Crupto-ransomware Petya
The skull-and-crossbones is Petya's signature logo and would appear on infected computer screens Trend Micro

The notorious 'Petya' crypto-ransomware, which can lock down entire computer networks for extortion-based cybercrime schemes, has been cracked open by a computer programmer – meaning any system infected with the Trojan can now be unlocked without sending bitcoin to the hackers.

Uploaded to GitHub by a user under the name Leo-Stone, the tool contains an algorithm that is able to generate the decryption key needed to reaccess locked files. Additionally, the process was verified by separate security researchers, who were able to extract the key in under ten seconds.

The process itself may at first appear complex, according to security researcher Lawrence Abrams. "To use Leo-Stone's decryption tool you will need attach the Petya-affected drive to another computer and extract specific data from it," he said. "Unfortunately, for many victims extracting this data is not an easy task." Luckily, Abrams has uploaded a step-by-step guide on how to use the crypto-ransomware algorithm.

Ransomware has become an effective – and ruthless – cybercrime tool, and is increasingly being used to extort money out of individual internet users, large firms and critical infrastructure. Recently, a slew of hospitals in the US had their crucial computer systems held to ransom. In one landmark case, a healthcare institution paid $17,000 (£11,800) to decrypt its computers after patients were left at risk.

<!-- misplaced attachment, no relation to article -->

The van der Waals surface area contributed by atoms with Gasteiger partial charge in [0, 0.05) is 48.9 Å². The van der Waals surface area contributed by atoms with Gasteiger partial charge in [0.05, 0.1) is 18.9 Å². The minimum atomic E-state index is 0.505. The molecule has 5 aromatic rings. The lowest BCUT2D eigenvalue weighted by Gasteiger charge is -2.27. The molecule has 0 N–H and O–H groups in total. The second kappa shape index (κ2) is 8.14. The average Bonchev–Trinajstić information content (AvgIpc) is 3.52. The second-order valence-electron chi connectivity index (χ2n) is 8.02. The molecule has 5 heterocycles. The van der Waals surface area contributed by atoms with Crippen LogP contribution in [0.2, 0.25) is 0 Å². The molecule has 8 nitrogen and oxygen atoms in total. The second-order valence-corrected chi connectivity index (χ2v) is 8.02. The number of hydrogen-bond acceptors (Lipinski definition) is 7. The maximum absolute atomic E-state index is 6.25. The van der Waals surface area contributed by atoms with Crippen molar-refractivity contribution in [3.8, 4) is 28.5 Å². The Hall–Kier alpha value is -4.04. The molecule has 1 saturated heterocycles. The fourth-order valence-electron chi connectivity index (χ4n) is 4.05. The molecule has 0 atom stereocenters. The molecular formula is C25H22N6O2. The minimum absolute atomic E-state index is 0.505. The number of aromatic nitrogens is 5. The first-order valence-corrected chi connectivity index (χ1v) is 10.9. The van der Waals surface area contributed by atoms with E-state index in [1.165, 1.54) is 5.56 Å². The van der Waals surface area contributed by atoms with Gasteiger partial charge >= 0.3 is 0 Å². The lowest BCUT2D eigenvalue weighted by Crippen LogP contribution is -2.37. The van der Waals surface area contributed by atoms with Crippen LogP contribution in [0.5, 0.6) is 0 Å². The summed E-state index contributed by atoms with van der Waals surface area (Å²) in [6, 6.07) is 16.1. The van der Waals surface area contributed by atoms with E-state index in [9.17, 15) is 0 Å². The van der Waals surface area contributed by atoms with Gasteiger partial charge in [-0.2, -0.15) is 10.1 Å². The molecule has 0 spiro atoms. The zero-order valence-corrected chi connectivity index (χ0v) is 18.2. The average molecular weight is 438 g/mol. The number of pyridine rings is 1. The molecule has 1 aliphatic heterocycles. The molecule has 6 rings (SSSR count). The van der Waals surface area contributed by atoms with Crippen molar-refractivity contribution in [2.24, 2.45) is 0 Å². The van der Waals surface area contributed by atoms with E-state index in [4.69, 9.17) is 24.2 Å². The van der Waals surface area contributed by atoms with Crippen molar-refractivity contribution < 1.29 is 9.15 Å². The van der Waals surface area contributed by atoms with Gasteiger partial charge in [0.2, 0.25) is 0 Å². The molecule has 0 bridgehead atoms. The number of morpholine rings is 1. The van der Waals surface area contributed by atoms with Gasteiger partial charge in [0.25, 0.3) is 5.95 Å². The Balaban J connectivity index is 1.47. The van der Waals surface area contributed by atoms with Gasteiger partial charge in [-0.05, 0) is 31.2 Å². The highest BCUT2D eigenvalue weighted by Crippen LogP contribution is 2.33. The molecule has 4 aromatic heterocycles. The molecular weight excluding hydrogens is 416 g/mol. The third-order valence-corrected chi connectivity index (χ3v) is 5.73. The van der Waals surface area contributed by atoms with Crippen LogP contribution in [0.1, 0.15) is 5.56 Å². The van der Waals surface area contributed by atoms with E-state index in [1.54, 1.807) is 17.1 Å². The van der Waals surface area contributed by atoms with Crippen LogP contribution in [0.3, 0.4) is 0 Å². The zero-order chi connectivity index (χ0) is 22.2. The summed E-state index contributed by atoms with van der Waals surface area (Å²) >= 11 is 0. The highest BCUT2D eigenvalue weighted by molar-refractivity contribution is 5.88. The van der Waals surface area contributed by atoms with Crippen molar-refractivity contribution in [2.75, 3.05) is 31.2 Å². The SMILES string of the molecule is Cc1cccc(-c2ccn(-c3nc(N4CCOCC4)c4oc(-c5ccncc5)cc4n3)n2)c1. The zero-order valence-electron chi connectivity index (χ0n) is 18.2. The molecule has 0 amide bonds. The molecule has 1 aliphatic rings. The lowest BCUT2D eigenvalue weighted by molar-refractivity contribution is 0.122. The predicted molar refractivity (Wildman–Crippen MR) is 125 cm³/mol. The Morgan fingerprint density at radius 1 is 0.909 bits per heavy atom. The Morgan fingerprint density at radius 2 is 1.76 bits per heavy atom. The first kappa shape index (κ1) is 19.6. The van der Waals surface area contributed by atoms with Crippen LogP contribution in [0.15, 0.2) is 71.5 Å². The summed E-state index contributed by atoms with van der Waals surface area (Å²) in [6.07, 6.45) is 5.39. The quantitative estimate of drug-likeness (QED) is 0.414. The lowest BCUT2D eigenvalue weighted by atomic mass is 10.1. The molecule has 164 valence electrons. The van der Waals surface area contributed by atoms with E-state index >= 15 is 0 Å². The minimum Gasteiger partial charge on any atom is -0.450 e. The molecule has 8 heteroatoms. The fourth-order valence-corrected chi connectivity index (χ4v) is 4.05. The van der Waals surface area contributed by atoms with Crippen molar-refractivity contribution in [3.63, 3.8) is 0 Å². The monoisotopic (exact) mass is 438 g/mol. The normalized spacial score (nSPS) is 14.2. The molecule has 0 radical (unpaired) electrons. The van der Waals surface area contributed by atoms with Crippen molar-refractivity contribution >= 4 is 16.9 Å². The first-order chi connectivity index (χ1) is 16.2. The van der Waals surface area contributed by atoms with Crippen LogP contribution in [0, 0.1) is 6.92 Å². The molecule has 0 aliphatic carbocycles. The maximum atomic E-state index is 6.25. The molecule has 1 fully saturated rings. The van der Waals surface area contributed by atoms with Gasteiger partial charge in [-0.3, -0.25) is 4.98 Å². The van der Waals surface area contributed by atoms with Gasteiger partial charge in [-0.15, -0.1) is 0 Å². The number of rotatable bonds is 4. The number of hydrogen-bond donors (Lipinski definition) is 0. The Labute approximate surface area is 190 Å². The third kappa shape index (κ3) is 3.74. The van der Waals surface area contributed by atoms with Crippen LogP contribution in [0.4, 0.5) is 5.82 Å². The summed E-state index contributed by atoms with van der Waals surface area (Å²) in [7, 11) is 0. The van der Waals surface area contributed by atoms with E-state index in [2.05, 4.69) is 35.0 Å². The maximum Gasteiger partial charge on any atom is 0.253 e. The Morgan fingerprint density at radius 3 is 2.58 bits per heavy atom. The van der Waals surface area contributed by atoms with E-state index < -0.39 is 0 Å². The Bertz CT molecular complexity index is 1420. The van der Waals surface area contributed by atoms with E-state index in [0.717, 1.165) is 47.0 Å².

Petya emerged as a competent ransomware tool in March this year. As outlined by Trend Micro researcher Jasen Sumalapaoat at the time, Petya could spread via legitimate cloud services like Dropbox, alongside more traditional methods such as malware-ridden email spam. The tool's signature was a large red skull-and-crossbones image that would appear on an infected system's screen. In return for access to the locked files, the operators would demand 0.9 bitcoins, equivalent to £260.

However, with this new tool, users that follow the steps have a real chance of circumventing the payment process. "What is unique about Petya ransomware and this new decryption tool is the ability to recover files without paying bitcoins," said Tim Stiller, senior systems engineer with security firm Rapid7. "Many ransomware variants go to great lengths to thwart the user from decrypting the files without paying the ransom. In Petya's case the disk was encrypted with just a single key. While the description technique for decryption can be a bit complex for some, it works. For victims infected with Petya, this tool is very helpful at recovering their data."

Have you used this tool to remove Petya from your computer system? Get in touch via or @Jason_A_Murdock